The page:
Only Morse is likely to leave the Pacific Northwest, as the Mariners hope to retain the other two beyond this summer. Of course, the 245-pound slugger will need to hurry back from the disabled list to market himself.

    Lefty Oliver Perez has reinvented himself as a late-inning reliever. He manages his walk totals while still generating plenty of whiffs. Only about $500,000 is left on his expiring deal.

    Joe Saunders is catching fire at the ideal time. His pedestrian pure stuff and dramatic platoon splits will offend some teams.


    Perez goes to the Arizona Diamondbacks, Saunders to the Colorado Rockies. Seattle expects too much for Morse and winds up keeping him.

St. Louis Cardinals

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    2013 record: 62-38

    NL Central leaders

    Why the St. Louis Cardinals are buyers

    As if owning the National League's best record wasn't impressive enough, the Cardinals' run differential suggests that they're capable of winning even more often.

    Between Matt Carpenter, Allen Craig and Yadier Molina, St. Louis has three legitimate threats for the NL batting title. Right-hander Adam Wainwright will be in the Cy Young Award discussion.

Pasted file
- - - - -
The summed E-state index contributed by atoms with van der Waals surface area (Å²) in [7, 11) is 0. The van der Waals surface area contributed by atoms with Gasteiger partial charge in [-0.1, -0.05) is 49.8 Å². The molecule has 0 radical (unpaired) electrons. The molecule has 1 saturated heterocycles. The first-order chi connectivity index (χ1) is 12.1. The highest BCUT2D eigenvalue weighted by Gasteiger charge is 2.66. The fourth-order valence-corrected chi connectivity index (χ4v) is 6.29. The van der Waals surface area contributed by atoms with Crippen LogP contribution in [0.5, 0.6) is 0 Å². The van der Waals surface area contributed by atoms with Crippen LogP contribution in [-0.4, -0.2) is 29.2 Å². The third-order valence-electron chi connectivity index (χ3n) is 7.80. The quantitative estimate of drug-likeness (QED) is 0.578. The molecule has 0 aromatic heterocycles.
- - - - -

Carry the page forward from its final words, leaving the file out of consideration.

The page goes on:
The organization continues to churn out productive hitters and pitchers, allowing the Cards to cut ties with Mitchell Boggs, Ty Wigginton and other undesirables.

    Top targets

    Minor league opposition has pounded Chris Carpenter to the tune of a .469/.528/.656 batting line through two rehab starts. Even if his health doesn't derail a comeback, St. Louis might decide that the former postseason hero isn't suited for starting duty.

    That means this team will consider adding to the rotation.

    Matt Garza was never a serious candidate, per Derrick Goold of the St. Louis Post-Dispatch, because that would require trading within the division. The same circumstances doom any Yovani Gallardo deal.

    Of course, the American League has numerous options for the Cardinals.


    Triple-A ace Michael Wacha and a toolsy position player convince the Chicago White Sox to part with Jake Peavy and several million dollars.

Tampa Bay Rays

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    2013 record: 61-42

    AL East leaders

    Why the Tampa Bay Rays are buyers

    The Rays lineup is more dangerous than anybody could have anticipated. Kelly Johnson, James Loney and Luke Scott have all rebounded from mediocre years, and Desmond Jennings is a dynamic rising star.